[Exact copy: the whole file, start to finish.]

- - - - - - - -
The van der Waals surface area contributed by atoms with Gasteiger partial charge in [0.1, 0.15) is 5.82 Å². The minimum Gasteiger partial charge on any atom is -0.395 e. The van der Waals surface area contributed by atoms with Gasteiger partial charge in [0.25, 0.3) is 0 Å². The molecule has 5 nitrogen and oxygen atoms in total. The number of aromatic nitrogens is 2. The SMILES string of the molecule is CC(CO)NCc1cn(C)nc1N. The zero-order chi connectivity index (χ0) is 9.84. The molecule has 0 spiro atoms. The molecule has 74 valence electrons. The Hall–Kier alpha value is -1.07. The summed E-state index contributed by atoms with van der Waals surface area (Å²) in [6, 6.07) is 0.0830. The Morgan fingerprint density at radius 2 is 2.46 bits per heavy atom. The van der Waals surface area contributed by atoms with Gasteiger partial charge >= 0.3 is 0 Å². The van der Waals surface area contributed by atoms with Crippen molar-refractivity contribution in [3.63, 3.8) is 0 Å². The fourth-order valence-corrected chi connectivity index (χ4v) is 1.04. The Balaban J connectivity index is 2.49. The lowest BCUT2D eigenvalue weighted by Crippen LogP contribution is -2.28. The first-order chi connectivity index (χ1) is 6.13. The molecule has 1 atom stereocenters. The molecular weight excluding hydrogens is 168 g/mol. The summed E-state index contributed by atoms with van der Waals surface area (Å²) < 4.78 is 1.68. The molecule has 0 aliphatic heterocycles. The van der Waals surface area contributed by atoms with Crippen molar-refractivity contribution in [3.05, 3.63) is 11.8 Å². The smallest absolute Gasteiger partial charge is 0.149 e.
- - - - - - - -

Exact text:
The van der Waals surface area contributed by atoms with Gasteiger partial charge in [0.1, 0.15) is 5.82 Å². The minimum Gasteiger partial charge on any atom is -0.395 e. The van der Waals surface area contributed by atoms with Gasteiger partial charge in [0.25, 0.3) is 0 Å². The molecule has 5 nitrogen and oxygen atoms in total. The number of aromatic nitrogens is 2. The SMILES string of the molecule is CC(CO)NCc1cn(C)nc1N. The zero-order chi connectivity index (χ0) is 9.84. The molecule has 0 spiro atoms. The molecule has 74 valence electrons. The Hall–Kier alpha value is -1.07. The summed E-state index contributed by atoms with van der Waals surface area (Å²) in [6, 6.07) is 0.0830. The Morgan fingerprint density at radius 2 is 2.46 bits per heavy atom. The van der Waals surface area contributed by atoms with Gasteiger partial charge >= 0.3 is 0 Å². The van der Waals surface area contributed by atoms with Crippen molar-refractivity contribution in [3.63, 3.8) is 0 Å². The fourth-order valence-corrected chi connectivity index (χ4v) is 1.04. The Balaban J connectivity index is 2.49. The lowest BCUT2D eigenvalue weighted by Crippen LogP contribution is -2.28. The first-order chi connectivity index (χ1) is 6.13. The molecule has 1 atom stereocenters. The molecular weight excluding hydrogens is 168 g/mol. The summed E-state index contributed by atoms with van der Waals surface area (Å²) < 4.78 is 1.68. The molecule has 0 aliphatic heterocycles. The van der Waals surface area contributed by atoms with Crippen molar-refractivity contribution in [3.05, 3.63) is 11.8 Å². The smallest absolute Gasteiger partial charge is 0.149 e.